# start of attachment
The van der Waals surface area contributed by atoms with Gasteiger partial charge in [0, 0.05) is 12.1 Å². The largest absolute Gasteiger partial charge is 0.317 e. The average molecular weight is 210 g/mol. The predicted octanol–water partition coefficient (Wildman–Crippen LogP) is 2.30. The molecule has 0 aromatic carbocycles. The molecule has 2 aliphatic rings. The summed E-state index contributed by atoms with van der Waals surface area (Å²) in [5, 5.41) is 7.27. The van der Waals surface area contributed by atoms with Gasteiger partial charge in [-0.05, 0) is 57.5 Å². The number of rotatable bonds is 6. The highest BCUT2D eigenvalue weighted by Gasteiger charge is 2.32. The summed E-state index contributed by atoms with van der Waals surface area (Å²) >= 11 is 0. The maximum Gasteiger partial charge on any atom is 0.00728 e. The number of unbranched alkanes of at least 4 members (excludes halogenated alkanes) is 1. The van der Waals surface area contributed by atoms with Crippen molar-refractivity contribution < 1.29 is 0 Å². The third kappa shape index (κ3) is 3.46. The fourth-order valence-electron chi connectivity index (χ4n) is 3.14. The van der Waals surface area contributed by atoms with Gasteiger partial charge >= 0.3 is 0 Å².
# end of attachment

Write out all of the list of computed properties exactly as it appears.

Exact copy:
The van der Waals surface area contributed by atoms with Gasteiger partial charge in [0, 0.05) is 12.1 Å². The largest absolute Gasteiger partial charge is 0.317 e. The average molecular weight is 210 g/mol. The predicted octanol–water partition coefficient (Wildman–Crippen LogP) is 2.30. The molecule has 0 aromatic carbocycles. The molecule has 2 aliphatic rings. The summed E-state index contributed by atoms with van der Waals surface area (Å²) in [5, 5.41) is 7.27. The van der Waals surface area contributed by atoms with Gasteiger partial charge in [-0.05, 0) is 57.5 Å². The number of rotatable bonds is 6. The highest BCUT2D eigenvalue weighted by Gasteiger charge is 2.32. The summed E-state index contributed by atoms with van der Waals surface area (Å²) >= 11 is 0. The maximum Gasteiger partial charge on any atom is 0.00728 e. The number of unbranched alkanes of at least 4 members (excludes halogenated alkanes) is 1. The van der Waals surface area contributed by atoms with Crippen molar-refractivity contribution < 1.29 is 0 Å². The third kappa shape index (κ3) is 3.46. The fourth-order valence-electron chi connectivity index (χ4n) is 3.14. The van der Waals surface area contributed by atoms with Gasteiger partial charge >= 0.3 is 0 Å².